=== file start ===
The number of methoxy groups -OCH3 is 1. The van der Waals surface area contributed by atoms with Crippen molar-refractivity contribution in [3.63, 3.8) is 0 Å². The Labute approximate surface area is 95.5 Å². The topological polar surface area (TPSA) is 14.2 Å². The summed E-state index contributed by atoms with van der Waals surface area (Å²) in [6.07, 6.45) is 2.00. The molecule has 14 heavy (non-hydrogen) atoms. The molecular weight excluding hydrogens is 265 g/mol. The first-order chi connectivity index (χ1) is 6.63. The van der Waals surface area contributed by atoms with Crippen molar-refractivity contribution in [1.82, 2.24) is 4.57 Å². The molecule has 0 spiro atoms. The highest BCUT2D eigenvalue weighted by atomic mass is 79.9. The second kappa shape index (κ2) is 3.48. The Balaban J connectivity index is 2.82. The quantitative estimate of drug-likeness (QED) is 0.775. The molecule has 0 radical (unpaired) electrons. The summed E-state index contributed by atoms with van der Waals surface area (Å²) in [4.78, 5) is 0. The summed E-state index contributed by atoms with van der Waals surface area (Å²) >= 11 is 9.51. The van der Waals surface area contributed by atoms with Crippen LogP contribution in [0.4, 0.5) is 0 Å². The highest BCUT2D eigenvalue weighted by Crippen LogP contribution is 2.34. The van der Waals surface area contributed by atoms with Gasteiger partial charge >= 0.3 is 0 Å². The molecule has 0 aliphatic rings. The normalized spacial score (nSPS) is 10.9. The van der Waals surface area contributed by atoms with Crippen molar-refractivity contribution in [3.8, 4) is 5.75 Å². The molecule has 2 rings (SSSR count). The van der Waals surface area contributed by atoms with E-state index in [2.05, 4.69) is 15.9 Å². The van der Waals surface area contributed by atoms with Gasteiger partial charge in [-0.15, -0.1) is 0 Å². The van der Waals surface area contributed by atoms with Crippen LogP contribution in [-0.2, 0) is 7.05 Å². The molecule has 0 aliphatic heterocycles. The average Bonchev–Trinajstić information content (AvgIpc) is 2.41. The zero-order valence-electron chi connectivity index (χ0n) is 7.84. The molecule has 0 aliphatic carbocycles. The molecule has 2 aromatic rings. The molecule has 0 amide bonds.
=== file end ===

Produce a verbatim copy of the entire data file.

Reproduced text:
The number of methoxy groups -OCH3 is 1. The van der Waals surface area contributed by atoms with Crippen molar-refractivity contribution in [3.63, 3.8) is 0 Å². The Labute approximate surface area is 95.5 Å². The topological polar surface area (TPSA) is 14.2 Å². The summed E-state index contributed by atoms with van der Waals surface area (Å²) in [6.07, 6.45) is 2.00. The molecule has 14 heavy (non-hydrogen) atoms. The molecular weight excluding hydrogens is 265 g/mol. The first-order chi connectivity index (χ1) is 6.63. The van der Waals surface area contributed by atoms with Crippen molar-refractivity contribution in [1.82, 2.24) is 4.57 Å². The molecule has 0 spiro atoms. The highest BCUT2D eigenvalue weighted by atomic mass is 79.9. The second kappa shape index (κ2) is 3.48. The Balaban J connectivity index is 2.82. The quantitative estimate of drug-likeness (QED) is 0.775. The molecule has 0 radical (unpaired) electrons. The summed E-state index contributed by atoms with van der Waals surface area (Å²) in [4.78, 5) is 0. The summed E-state index contributed by atoms with van der Waals surface area (Å²) >= 11 is 9.51. The van der Waals surface area contributed by atoms with Crippen LogP contribution in [0.4, 0.5) is 0 Å². The highest BCUT2D eigenvalue weighted by Crippen LogP contribution is 2.34. The van der Waals surface area contributed by atoms with Gasteiger partial charge >= 0.3 is 0 Å². The molecule has 0 aliphatic rings. The normalized spacial score (nSPS) is 10.9. The van der Waals surface area contributed by atoms with Crippen molar-refractivity contribution in [3.8, 4) is 5.75 Å². The molecule has 2 rings (SSSR count). The van der Waals surface area contributed by atoms with E-state index in [2.05, 4.69) is 15.9 Å². The van der Waals surface area contributed by atoms with Gasteiger partial charge in [-0.15, -0.1) is 0 Å². The van der Waals surface area contributed by atoms with Crippen LogP contribution in [-0.2, 0) is 7.05 Å². The molecule has 0 aliphatic heterocycles. The average Bonchev–Trinajstić information content (AvgIpc) is 2.41. The zero-order valence-electron chi connectivity index (χ0n) is 7.84. The molecule has 0 aliphatic carbocycles. The molecule has 2 aromatic rings. The molecule has 0 amide bonds.